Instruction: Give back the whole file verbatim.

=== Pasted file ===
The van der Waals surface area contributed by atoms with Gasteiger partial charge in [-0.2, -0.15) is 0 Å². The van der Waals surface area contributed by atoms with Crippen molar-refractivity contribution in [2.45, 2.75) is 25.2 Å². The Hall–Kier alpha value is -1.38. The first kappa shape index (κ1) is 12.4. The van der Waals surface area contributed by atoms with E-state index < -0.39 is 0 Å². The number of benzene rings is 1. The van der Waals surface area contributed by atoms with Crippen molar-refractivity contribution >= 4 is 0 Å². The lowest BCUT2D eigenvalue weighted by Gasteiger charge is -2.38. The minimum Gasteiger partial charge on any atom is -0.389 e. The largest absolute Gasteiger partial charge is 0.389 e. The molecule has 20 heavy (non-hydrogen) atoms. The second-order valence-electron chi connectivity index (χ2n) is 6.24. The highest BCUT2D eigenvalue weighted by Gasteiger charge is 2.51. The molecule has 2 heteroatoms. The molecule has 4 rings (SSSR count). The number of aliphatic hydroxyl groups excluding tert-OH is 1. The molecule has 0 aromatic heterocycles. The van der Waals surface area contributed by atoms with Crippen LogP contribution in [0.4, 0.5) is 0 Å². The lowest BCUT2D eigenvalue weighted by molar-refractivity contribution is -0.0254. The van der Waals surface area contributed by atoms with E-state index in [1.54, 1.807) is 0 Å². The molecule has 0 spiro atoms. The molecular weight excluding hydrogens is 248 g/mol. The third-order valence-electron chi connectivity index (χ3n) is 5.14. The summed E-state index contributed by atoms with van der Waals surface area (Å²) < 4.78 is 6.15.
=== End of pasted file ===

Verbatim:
The van der Waals surface area contributed by atoms with Gasteiger partial charge in [-0.2, -0.15) is 0 Å². The van der Waals surface area contributed by atoms with Crippen molar-refractivity contribution in [2.45, 2.75) is 25.2 Å². The Hall–Kier alpha value is -1.38. The first kappa shape index (κ1) is 12.4. The van der Waals surface area contributed by atoms with E-state index < -0.39 is 0 Å². The number of benzene rings is 1. The van der Waals surface area contributed by atoms with Crippen molar-refractivity contribution >= 4 is 0 Å². The lowest BCUT2D eigenvalue weighted by Gasteiger charge is -2.38. The minimum Gasteiger partial charge on any atom is -0.389 e. The largest absolute Gasteiger partial charge is 0.389 e. The molecule has 20 heavy (non-hydrogen) atoms. The second-order valence-electron chi connectivity index (χ2n) is 6.24. The highest BCUT2D eigenvalue weighted by Gasteiger charge is 2.51. The molecule has 2 heteroatoms. The molecule has 4 rings (SSSR count). The number of aliphatic hydroxyl groups excluding tert-OH is 1. The molecule has 0 aromatic heterocycles. The van der Waals surface area contributed by atoms with Crippen LogP contribution in [0.4, 0.5) is 0 Å². The lowest BCUT2D eigenvalue weighted by molar-refractivity contribution is -0.0254. The van der Waals surface area contributed by atoms with E-state index in [1.54, 1.807) is 0 Å². The molecule has 0 spiro atoms. The molecular weight excluding hydrogens is 248 g/mol. The third-order valence-electron chi connectivity index (χ3n) is 5.14. The summed E-state index contributed by atoms with van der Waals surface area (Å²) < 4.78 is 6.15.